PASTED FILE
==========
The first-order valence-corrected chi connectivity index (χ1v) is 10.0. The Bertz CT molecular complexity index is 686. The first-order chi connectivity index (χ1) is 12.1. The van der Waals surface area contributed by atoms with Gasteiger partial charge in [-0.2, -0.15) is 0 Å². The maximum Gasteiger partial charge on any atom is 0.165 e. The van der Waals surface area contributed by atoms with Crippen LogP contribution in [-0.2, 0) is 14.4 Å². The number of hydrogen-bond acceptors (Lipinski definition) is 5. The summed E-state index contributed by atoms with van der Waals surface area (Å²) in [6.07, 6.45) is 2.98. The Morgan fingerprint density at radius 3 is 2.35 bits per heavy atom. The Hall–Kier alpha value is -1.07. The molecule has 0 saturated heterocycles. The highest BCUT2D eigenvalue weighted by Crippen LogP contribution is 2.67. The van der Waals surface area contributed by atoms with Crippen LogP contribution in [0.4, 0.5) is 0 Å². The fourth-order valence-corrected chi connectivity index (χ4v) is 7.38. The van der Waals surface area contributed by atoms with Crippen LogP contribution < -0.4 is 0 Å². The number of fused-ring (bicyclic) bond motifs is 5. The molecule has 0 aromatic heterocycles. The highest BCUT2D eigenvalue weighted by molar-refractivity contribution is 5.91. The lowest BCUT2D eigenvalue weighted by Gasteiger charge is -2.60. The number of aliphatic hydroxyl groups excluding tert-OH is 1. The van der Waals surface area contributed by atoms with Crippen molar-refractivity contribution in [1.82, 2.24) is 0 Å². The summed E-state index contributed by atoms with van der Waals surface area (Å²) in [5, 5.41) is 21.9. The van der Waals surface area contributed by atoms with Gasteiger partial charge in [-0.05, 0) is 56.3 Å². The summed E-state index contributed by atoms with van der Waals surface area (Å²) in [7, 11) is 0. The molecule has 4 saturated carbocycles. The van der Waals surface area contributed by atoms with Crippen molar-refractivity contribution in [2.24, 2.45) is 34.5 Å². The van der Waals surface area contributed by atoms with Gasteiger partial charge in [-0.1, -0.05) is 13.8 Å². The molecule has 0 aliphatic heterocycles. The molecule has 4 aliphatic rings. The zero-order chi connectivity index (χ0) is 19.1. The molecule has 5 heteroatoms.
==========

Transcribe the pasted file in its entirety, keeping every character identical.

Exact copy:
The first-order valence-corrected chi connectivity index (χ1v) is 10.0. The Bertz CT molecular complexity index is 686. The first-order chi connectivity index (χ1) is 12.1. The van der Waals surface area contributed by atoms with Gasteiger partial charge in [-0.2, -0.15) is 0 Å². The maximum Gasteiger partial charge on any atom is 0.165 e. The van der Waals surface area contributed by atoms with Crippen LogP contribution in [-0.2, 0) is 14.4 Å². The number of hydrogen-bond acceptors (Lipinski definition) is 5. The summed E-state index contributed by atoms with van der Waals surface area (Å²) in [6.07, 6.45) is 2.98. The Morgan fingerprint density at radius 3 is 2.35 bits per heavy atom. The Hall–Kier alpha value is -1.07. The molecule has 0 saturated heterocycles. The highest BCUT2D eigenvalue weighted by Crippen LogP contribution is 2.67. The van der Waals surface area contributed by atoms with Crippen LogP contribution in [0.4, 0.5) is 0 Å². The fourth-order valence-corrected chi connectivity index (χ4v) is 7.38. The van der Waals surface area contributed by atoms with Crippen LogP contribution < -0.4 is 0 Å². The number of fused-ring (bicyclic) bond motifs is 5. The molecule has 0 aromatic heterocycles. The highest BCUT2D eigenvalue weighted by molar-refractivity contribution is 5.91. The lowest BCUT2D eigenvalue weighted by Gasteiger charge is -2.60. The number of aliphatic hydroxyl groups excluding tert-OH is 1. The van der Waals surface area contributed by atoms with Crippen molar-refractivity contribution in [1.82, 2.24) is 0 Å². The summed E-state index contributed by atoms with van der Waals surface area (Å²) in [5, 5.41) is 21.9. The van der Waals surface area contributed by atoms with Gasteiger partial charge in [-0.05, 0) is 56.3 Å². The summed E-state index contributed by atoms with van der Waals surface area (Å²) in [7, 11) is 0. The molecule has 4 saturated carbocycles. The van der Waals surface area contributed by atoms with Crippen molar-refractivity contribution in [2.24, 2.45) is 34.5 Å². The van der Waals surface area contributed by atoms with Gasteiger partial charge in [-0.1, -0.05) is 13.8 Å². The molecule has 0 aliphatic heterocycles. The molecule has 4 aliphatic rings. The zero-order chi connectivity index (χ0) is 19.1. The molecule has 5 heteroatoms.